Thursday, November 15, 2018
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Happy over fall, mine progress, bathroom love and Dick Eflin

It’s hard to not be happy during these peak fall days. The changing leaves, the perfect light, the space to breathe. There’s time to reconnect with people in the community and find isolation on the trails if you desire. These are the good weeks and let’s hope you are getting out to experience what are some of the best days on the planet, ever. Seriously. And with the moisture flowing in for a few days this week, it adds a dramatic look with low clouds popping the colors and framing the mountains. It is the next indication there is no turning back to summer.

I can report that we should be happy with the progress being made toward the withdrawal of unpatented mining claims on Red Lady. The town attorney says he is working with his counterparts at Freeport-McMoRan on language that will put a finite end to any threat of an industrial mine on Mt. Emmons. The players are engaged and productive and appear to still be holding hands and marching in the same direction. The citizens of Crested Butte should be happy to pull the lever in favor of Crested Butte ballot initiative 2A that will commit open space funds to the project but not raise any taxes.

Those who want some regulation of short-term rentals in Crested Butte should be happy, since the council has picked up the ball again and will hold a special meeting to discuss the issue next Monday. Frankly, my eyebrow is raised a bit over the sudden re-emergence of urgency expressed at the meeting on Monday. I mean, the council rejected the idea of imposing a moratorium so they could deal with the issue without distractions. Five of the seven council members actually have short-term rental licenses themselves—and two rushed in to get them when the issue started to get real in August. That all took some steam out of the process. But the citizens’ committee spent a lot of time hashing over the issue from every angle and it deserves a hearing. Given the makeup of the committee I will wager they have some good ideas that should be discussed. That discussion begins in earnest Monday at 6 o’clock.

On the other hand, it’s not all Champagne and unicorns out there. For that we are reminded pretty much hourly because of this weird presidential election where few are enthusiastic about the two main choices. While the majority of people seem to want to blow up the current flawed political system, there is a real fear that Donald may literally blow up the world if elected and Hillary may sloppily focus on blowing up her bank account. Neither candidate option brings great joy for a great many people.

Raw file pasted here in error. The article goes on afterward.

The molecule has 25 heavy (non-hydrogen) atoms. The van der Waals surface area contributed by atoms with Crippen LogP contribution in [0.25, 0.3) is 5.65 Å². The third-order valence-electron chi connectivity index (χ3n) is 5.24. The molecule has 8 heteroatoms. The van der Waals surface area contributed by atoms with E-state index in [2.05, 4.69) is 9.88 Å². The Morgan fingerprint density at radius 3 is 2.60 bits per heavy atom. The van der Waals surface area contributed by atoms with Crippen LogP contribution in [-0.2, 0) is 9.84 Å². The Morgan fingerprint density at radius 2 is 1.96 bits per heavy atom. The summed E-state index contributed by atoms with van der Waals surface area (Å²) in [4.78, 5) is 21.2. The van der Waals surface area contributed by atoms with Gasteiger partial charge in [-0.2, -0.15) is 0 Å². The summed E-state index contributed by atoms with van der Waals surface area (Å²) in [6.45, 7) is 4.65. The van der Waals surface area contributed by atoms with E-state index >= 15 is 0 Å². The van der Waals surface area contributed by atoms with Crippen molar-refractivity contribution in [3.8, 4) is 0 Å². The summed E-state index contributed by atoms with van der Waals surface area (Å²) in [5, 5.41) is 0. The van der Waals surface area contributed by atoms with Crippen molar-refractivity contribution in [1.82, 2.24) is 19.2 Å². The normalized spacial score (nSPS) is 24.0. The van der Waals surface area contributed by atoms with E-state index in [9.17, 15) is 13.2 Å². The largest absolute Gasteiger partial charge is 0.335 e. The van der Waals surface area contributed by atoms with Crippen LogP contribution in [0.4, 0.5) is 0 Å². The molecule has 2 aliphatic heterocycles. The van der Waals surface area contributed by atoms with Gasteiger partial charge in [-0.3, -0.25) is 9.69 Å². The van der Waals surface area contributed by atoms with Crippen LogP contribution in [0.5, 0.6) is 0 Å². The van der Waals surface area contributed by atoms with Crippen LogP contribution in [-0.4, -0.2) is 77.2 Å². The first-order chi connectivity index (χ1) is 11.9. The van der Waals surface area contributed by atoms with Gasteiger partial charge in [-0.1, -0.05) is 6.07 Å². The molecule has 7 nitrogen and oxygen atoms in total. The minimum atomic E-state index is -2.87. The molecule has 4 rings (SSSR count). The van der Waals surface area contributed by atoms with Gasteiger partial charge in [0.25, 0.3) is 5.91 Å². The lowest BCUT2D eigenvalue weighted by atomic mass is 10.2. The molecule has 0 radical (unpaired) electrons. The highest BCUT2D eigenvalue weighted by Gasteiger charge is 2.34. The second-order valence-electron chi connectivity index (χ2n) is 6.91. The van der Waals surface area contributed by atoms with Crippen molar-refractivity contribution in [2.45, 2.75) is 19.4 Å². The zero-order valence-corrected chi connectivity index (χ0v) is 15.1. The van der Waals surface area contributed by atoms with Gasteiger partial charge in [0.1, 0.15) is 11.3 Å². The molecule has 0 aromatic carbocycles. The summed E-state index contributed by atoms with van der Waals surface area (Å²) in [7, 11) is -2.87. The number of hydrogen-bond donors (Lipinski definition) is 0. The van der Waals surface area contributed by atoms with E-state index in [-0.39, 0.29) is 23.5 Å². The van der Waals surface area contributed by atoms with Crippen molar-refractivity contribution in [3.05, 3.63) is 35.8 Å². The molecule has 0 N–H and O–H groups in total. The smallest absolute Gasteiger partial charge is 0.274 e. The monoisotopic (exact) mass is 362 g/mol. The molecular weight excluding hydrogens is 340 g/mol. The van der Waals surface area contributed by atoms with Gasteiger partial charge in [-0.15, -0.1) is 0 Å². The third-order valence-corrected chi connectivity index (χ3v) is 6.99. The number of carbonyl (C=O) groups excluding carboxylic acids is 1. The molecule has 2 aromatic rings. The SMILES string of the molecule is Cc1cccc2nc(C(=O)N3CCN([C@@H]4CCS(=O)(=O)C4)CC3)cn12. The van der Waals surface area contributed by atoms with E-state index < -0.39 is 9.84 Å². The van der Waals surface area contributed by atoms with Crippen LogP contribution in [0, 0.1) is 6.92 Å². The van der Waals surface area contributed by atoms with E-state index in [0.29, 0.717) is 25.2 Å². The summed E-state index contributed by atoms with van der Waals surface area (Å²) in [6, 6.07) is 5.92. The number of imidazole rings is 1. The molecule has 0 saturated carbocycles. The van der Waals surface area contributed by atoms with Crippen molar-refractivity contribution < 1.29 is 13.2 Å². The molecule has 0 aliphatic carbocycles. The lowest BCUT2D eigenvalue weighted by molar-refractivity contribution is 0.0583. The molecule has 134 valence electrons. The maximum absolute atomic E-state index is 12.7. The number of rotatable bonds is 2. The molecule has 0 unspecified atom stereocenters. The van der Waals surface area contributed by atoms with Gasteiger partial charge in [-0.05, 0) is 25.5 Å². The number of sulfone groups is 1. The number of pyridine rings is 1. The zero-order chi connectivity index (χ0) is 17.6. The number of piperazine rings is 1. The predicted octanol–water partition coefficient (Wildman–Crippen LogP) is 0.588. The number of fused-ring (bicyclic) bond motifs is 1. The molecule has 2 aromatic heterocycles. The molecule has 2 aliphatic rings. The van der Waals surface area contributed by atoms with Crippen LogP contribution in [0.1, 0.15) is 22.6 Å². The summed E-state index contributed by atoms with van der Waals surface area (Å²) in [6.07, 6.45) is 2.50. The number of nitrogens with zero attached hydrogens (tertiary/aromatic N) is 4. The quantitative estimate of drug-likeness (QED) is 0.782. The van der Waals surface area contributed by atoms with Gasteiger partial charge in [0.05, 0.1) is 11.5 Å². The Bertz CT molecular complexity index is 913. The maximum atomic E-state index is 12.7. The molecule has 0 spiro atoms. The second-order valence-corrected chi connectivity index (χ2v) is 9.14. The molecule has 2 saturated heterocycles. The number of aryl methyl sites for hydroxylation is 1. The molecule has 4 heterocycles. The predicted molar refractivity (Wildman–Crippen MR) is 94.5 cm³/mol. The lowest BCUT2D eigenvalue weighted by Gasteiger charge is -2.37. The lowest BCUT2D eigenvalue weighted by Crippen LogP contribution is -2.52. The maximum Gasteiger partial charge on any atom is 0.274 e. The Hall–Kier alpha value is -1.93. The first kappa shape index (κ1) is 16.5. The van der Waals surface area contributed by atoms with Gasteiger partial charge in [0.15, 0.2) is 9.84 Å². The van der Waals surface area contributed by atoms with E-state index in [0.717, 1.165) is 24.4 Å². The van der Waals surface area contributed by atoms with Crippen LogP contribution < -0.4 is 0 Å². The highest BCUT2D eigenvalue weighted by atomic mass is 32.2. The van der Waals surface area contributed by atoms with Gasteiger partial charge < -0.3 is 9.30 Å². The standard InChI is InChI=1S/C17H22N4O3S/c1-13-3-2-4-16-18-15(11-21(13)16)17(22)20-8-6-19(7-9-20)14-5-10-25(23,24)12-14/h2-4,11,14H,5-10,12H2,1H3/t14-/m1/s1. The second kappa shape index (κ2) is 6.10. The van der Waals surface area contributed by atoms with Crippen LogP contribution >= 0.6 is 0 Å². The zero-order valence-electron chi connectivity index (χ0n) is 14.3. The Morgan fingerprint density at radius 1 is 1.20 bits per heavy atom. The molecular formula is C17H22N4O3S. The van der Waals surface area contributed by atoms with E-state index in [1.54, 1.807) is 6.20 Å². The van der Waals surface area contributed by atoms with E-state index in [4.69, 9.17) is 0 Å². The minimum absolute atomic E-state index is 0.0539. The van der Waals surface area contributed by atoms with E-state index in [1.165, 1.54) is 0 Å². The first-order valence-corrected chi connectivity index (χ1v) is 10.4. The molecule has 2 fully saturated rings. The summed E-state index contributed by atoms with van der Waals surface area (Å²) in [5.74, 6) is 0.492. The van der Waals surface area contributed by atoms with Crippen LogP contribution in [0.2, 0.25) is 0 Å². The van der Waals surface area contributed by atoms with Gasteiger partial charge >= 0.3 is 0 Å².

And then there’s the email we got Tuesday from U.S. senator Cory Gardener lambasting the recent projection that health care premiums in Colorado for the individual market will increase by 20.4 percent on average in 2017. That makes me want to blow up the world. It is becoming ridiculous and untenable and I can see why people will grasp at any straw, including the idea of a new amendment to the Colorado constitution that says all medical services will be free for every resident. Something has to change with the current health care system and that will take cooperation between political parties. So, yeah, good luck with that.

And let’s not even get into Brad and Angelina. Angelina is filing for divorce? Weren’t those two just here in Crested Butte a couple of winters ago with their six kids? Maybe they should pop back in for Friday’s handfasting ceremony at the community feast and give it another go. Give the world some hope, Brangelina!

As we move toward ski season, we received the latest press information from the ski area and it sort of made us happy in the office. It starts out: “While many ski resorts are focused on bigger, newer, faster and more, Crested Butte Mountain Resort (CBMR) is working harder to simply provide guests with the best experience at the ‘Last Great Colorado Ski Town….’”

And after touting a new coffee place in the Treasury Center and bragging on the Umbrella Bar as something new, the next highlight was a promo for the new bathrooms and “hydration station” (a water fountain?) in Paradise Warming House. “Looking for an upgraded experience, but burned by restrooms in the past, guests at Crested Butte can leave their wounded hearts behind and take another shot at finding love… The pursuit of happily-ever-after just got a whole lot easier,” the CBMR press release stated.

Connecting love and new bathrooms made me happy.

And finally, I have to mention the passing of a true Crested Butte pioneer. Actually the true Crested Butte pioneer when it comes to the current ski area in this valley. Dick Eflin, who was a founder of the resort that began the turn of this little mountain village from a quiet former mining community to a (sometimes) bustling ski mountain, moved to the great powder run in the heavens last week. His family did not want a formal story or “in memory” in the paper and we respect that. But we must note his contribution to all of us here.

Eflin was one of those fellows that, to me, always struck a Euro ski vibe that I love in these hills. His grace, the way he carried himself, his sweaters all provided a dignity that represented his vision of a joyous alpine retreat. His tales of the old days and of trying to make this place a real resort were wonderful and funny. Dick’s flair for telling his stories made me smile. Heck, just the fact that he envisioned this valley as a ski resort in the early 1960s shaped my life and yours since without his vision 99 percent of us wouldn’t be here today and our lives would be very different. In that sense, Dick has made me very happy. Thank you sir.

—Mark Reaman

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